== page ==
# help on a probability problem

• Feb 7th 2010, 09:19 AM
ilc
help on a probability problem
Two cards are drawn from a deck of 52 plating cards. find the probability of each of the following events occurring:

a) both cards are clubs
b) both cards are red
c) both cards are queens
d) both cards are red queens
e) both cards are queens or both cards are red
-----------

a) 13 clubs out of 52 = 13/52
there will be 12 clubs left after picking the first one so: 12/52
so, (13/52)x(12/52) = 156/2704 chances to have both cards as clubs? is this correct?

b) (26/52)x(23/52) = 650/2704

C) (4/52)x(3/52) = 12/2704

d) (26/52)x(23/52) = 2/2704

how would i do e?
• Feb 7th 2010, 09:28 AM
e^(i*pi)
Quote:

Originally Posted by ilc
Two cards are drawn from a deck of 52 plating cards. find the probability of each of the following events occurring:

a) both cards are clubs
b) both cards are red
c) both cards are queens
d) both cards are red queens
e) both cards are queens or both cards are red
-----------

a) 13 clubs out of 52 = 13/52
there will be 12 clubs left after picking the first one so: 12/52
so, (13/52)x(12/52) = 156/2704 chances to have both cards as clubs? is this correct?

b) (26/52)x(23/52) = 650/2704

C) (4/52)x(3/52) = 12/2704

d) (26/52)x(23/52) = 2/2704

how would i do e?

Where did you get 23/52 from in part B? Surely removing 1 red card would mean that 25 remain?

Is the first card replaced? I have assumed it is not

All your second terms should have a denominator of 51.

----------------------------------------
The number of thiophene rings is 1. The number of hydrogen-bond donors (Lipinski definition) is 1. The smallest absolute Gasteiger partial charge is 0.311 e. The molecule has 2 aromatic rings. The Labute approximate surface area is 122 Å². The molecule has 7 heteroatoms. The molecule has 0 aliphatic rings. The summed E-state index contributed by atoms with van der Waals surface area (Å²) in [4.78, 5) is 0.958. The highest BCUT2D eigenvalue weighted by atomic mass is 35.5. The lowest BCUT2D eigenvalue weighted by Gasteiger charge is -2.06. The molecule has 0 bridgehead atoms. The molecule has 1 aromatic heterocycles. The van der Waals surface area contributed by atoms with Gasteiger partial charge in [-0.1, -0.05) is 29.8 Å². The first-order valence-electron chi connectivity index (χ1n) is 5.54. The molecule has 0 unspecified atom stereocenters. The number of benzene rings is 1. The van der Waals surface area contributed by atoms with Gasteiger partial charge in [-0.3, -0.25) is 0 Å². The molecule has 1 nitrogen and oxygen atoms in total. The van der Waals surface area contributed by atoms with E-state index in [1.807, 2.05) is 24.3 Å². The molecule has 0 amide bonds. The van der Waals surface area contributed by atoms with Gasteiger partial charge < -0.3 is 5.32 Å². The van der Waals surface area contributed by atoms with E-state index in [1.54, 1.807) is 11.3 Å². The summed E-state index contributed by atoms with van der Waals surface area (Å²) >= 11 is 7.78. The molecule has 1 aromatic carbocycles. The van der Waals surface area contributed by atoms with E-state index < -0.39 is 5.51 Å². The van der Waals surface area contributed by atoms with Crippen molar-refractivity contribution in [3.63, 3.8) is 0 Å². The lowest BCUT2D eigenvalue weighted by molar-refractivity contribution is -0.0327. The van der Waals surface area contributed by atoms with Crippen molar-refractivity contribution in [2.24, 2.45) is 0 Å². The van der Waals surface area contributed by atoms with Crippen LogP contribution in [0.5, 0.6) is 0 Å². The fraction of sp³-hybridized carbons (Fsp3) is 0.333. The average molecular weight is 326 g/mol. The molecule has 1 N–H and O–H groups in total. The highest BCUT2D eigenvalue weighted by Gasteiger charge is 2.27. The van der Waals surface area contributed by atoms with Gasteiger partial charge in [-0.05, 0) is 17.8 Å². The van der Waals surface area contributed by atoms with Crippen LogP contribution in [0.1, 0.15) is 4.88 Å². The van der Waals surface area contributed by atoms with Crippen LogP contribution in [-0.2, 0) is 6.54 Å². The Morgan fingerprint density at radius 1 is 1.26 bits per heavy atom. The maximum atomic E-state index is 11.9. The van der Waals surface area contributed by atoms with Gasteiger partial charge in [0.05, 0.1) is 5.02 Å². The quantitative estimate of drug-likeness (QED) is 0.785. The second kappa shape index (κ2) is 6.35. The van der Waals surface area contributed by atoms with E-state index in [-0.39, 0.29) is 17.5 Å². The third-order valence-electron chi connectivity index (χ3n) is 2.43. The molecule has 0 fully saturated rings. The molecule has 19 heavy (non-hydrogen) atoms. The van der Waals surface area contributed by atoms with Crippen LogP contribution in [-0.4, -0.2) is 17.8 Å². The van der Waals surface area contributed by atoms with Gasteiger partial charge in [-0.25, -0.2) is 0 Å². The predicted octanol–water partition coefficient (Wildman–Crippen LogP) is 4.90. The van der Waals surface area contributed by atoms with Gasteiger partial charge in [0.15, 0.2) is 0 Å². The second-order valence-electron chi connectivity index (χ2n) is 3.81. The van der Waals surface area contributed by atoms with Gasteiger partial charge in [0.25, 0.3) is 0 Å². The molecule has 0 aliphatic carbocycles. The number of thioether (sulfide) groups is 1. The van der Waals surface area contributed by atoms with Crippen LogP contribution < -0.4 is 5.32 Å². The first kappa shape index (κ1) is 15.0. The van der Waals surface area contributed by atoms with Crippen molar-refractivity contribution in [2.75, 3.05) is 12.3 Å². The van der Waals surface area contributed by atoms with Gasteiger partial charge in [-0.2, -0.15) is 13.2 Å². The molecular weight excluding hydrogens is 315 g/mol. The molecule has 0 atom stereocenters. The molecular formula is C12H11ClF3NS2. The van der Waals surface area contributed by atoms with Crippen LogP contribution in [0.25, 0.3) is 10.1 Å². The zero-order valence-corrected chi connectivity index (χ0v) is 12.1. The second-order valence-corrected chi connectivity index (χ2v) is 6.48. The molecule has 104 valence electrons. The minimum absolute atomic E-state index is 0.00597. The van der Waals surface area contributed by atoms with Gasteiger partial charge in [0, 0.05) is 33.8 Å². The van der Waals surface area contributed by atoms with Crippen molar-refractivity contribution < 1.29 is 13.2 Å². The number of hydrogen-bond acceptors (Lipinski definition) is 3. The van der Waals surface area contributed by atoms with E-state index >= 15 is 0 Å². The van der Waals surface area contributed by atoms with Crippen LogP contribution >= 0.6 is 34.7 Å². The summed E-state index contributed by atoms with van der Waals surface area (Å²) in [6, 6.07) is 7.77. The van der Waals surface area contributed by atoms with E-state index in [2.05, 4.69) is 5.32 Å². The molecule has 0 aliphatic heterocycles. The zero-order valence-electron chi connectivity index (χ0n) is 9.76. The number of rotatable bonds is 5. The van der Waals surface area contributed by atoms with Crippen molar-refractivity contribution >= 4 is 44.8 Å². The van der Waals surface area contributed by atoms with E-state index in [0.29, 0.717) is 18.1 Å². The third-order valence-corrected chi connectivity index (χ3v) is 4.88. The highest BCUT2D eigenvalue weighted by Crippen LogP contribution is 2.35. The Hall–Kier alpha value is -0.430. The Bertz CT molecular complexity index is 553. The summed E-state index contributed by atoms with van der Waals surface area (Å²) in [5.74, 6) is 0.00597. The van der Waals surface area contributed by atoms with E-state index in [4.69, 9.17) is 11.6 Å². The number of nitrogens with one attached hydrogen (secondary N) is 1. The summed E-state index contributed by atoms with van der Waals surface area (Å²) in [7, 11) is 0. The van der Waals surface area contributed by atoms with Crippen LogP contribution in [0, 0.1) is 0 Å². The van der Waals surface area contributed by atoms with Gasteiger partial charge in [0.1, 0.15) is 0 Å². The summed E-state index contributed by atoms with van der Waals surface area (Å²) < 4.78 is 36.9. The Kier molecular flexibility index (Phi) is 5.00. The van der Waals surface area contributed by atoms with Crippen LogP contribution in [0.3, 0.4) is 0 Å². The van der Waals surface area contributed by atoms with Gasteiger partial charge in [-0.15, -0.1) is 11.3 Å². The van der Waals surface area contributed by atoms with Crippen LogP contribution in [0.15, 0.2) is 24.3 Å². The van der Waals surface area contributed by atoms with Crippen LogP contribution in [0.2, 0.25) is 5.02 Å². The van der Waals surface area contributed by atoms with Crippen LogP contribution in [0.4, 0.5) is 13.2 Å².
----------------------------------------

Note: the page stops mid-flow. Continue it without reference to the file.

For example in B:

$\displaystyle \frac{26}{52} \times \frac{25}{51} = \frac{25}{102}$

And in C:

$\displaystyle \frac{4}{52} \times \frac{3}{51} = \frac{1}{221}$

Then part E would be

$\displaystyle \frac{25}{102} + \frac{1}{221}$
• Feb 7th 2010, 09:37 AM
ilc
yes, that should be 25...that was a typo. thanks!
• Feb 7th 2010, 09:42 AM
Quote:

Originally Posted by ilc
Two cards are drawn from a deck of 52 plating cards. find the probability of each of the following events occurring:

a) both cards are clubs
b) both cards are red
c) both cards are queens
d) both cards are red queens
e) both cards are queens or both cards are red
-----------

a) 13 clubs out of 52 = 13/52
there will be 12 clubs left after picking the first one so: 12/52
so, (13/52)x(12/52) = 156/2704 chances to have both cards as clubs? is this correct?

b) (26/52)x(23/52) = 650/2704

C) (4/52)x(3/52) = 12/2704

d) (26/52)x(23/52) = 2/2704

how would i do e?

Hi ilc,

in making these calculations, you are replacing the first card.
This is incorrect as you are choosing 2 from 52,
hence after picking the first card, you have 51 left.

Therefore redo parts a), b) and c).

In part d), you must count the number of red queens.

For part e),

You can calculate the probabilities of getting 2 red cards and add to the probability of getting 2 queens....

but you must subtract the probability of getting 2 red queens as this is a conditional probability question. They will have already been accounted for.
There is overlap since some queens are red.
• Feb 7th 2010, 10:04 AM
ilc
how would i get the probability of the two red queens?

2/53 x 1/51 = 2/2652 correct?
• Feb 7th 2010, 10:13 AM
You only need to know how a pack is organised.

There are 26 red and 26 black.

There are 4 queens, 2 are red and 2 are black.

Therefore 2 of the 26 red cards are red queens.

Therefore there are 24 red cards that are not queens.

There are another 2 queens which are black.

If both cards are queens or both are red, then we must include the probability of also getting 2 black queens.
Also, the queens can be a black and red.
However if we include the 2 red queens, we must be aware that these are already counted,
since the 2 red queens have been already included in 2 red cards total.

Hence we can add the probabilities of 2 red cards to the probability of getting 2 queens,
but we must subtract the probability of getting 2 red queens.
• Feb 7th 2010, 10:33 AM
$\displaystyle \frac{2}{52}\ \frac{1}{51}$
Or choose both red queens at once....$\displaystyle \frac{\binom{2}{2}}{\binom{52}{2}}$